Internationally acclaimed artist and urban planner Theaster Gates, whose rise to prominence began with his use of art and culture to revive underserved neighborhoods in his hometown of Chicago, has been named the 2018 recipient of the ULI J.C. Nichols Prize for Visionaries in Urban Development. Gates was awarded the prize by Michael Spies, ULI governing trustee and 2018 Nichols Prize jury chairman, during the opening general session of the 2018 ULI Fall Meeting.
Gates’s creative approach to revitalizing neglected urban neighborhoods—including the reuse of building materials and other items to transform vacant properties into usable space—is what earned him the Nichols Prize, the Institute’s highest honor. His studies in urban planning and sculpture have informed and inspired his work, which began on Chicago’s South Side, where he founded the Rebuild Foundation to transform neighborhoods and celebrate innovative artistic practices.
Spies noted that the selection of Gates is a recognition of the way visionaries whose work extends beyond traditional real estate disciplines are influencing the built environment. It also reflects a selection based on the potential, rather than the history, of the recipient’s work, he said.
“Many cities are looking to reinvent themselves, and Theaster’s work represents art and culture as important elements of reinvention. He recognized early on the important role his art could play in building a strong community. His model of readapting elements, of repurposing ordinary materials for works of art as well as rebuilding, is a model that clearly has huge potential to be replicated in communities around the world,” said Spies, who is senior managing director of Tishman Speyer in New York City.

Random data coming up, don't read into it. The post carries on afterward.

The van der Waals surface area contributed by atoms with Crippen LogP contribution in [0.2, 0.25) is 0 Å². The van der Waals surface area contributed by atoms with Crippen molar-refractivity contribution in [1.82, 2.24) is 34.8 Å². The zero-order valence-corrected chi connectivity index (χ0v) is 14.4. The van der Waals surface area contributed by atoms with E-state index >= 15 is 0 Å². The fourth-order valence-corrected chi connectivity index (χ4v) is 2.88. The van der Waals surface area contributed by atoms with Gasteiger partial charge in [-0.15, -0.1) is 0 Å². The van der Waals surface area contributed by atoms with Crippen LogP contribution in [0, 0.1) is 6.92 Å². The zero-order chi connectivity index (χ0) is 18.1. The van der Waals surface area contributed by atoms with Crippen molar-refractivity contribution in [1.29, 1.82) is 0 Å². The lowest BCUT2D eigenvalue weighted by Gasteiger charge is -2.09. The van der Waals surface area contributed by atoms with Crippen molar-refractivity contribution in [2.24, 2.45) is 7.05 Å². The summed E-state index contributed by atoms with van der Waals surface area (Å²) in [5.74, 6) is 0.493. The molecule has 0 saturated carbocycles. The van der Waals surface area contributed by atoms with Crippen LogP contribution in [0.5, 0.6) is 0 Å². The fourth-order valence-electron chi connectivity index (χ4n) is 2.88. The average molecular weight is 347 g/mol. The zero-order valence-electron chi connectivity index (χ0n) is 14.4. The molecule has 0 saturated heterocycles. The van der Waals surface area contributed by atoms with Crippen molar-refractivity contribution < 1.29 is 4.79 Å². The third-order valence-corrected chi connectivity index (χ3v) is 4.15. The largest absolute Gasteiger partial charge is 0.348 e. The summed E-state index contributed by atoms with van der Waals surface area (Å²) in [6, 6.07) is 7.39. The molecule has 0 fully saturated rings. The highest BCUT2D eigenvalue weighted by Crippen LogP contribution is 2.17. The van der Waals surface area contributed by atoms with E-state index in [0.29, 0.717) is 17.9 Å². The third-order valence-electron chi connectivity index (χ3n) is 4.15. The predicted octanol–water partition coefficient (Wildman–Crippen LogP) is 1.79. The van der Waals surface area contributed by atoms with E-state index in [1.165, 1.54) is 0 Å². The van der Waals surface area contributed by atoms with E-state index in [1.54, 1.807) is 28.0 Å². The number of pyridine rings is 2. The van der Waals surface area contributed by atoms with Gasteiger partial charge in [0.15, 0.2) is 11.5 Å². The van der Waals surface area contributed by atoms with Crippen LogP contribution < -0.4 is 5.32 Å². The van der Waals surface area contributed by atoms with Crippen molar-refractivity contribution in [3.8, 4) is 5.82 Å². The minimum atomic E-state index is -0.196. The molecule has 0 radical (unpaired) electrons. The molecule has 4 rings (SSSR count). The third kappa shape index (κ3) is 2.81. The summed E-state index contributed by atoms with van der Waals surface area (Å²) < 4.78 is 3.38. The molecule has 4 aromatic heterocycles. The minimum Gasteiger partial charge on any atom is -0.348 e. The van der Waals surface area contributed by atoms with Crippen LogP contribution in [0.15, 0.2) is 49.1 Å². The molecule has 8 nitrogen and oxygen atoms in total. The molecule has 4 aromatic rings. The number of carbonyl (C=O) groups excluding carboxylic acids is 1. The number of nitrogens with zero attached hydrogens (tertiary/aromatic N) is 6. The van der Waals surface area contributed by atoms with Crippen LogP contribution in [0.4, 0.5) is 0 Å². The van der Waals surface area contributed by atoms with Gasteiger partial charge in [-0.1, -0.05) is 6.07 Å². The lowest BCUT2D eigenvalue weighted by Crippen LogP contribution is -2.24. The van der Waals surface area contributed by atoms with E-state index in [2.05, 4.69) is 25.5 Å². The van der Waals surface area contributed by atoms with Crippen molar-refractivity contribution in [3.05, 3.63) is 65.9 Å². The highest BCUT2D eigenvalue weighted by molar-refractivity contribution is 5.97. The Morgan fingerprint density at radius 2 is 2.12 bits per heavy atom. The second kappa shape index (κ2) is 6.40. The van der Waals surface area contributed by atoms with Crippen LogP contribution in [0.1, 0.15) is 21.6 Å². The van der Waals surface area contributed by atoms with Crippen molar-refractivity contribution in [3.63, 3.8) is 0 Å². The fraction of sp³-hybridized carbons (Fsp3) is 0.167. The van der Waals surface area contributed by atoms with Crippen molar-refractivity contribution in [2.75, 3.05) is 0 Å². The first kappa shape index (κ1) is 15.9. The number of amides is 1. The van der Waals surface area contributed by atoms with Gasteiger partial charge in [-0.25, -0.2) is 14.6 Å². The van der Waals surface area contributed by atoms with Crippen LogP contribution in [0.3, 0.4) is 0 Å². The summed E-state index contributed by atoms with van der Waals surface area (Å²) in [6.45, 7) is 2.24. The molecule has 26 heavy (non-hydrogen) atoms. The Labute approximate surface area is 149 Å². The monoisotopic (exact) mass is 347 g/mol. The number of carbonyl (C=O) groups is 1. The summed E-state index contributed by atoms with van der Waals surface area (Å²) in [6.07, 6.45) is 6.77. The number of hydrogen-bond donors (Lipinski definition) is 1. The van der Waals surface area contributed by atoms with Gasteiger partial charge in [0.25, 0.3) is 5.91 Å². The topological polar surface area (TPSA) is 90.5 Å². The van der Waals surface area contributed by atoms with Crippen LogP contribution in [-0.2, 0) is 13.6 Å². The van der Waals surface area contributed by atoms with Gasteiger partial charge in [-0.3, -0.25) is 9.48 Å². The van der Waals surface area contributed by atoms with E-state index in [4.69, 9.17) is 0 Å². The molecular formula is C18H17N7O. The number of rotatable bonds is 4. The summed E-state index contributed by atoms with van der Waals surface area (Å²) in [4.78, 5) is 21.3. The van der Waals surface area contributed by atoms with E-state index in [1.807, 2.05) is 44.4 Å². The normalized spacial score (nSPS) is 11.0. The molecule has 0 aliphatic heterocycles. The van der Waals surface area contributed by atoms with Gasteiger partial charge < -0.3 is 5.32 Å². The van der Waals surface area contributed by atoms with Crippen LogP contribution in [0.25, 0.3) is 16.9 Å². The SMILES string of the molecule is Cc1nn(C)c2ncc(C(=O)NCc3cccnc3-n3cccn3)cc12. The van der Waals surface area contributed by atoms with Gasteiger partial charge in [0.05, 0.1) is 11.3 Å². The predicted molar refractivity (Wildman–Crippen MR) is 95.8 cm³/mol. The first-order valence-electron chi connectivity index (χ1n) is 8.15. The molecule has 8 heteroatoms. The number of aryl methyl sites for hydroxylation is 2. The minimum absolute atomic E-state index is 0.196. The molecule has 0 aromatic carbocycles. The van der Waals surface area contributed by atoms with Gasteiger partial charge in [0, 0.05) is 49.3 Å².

“As ULI members, we should all be inspired by Theaster to think bigger about what we do with the small things, with the basic elements. It’s not just about building buildings; it’s also about building community and economic stability to improve the whole urban environment.”
Gates and the Rebuild Foundation have acquired more than 30 vacant buildings in Chicago for transformation into spaces for affordable housing and community amenities, catalyzing at least $45 million in new investment on the South Side. The foundation hires and trains neighborhood residents to work in construction trades, providing employment opportunities for people to improve the places where they live and instilling a sense of community pride that helps residents who otherwise might be disengaged become involved stakeholders.
Read more about Theaster Gates in the Urban Land article here.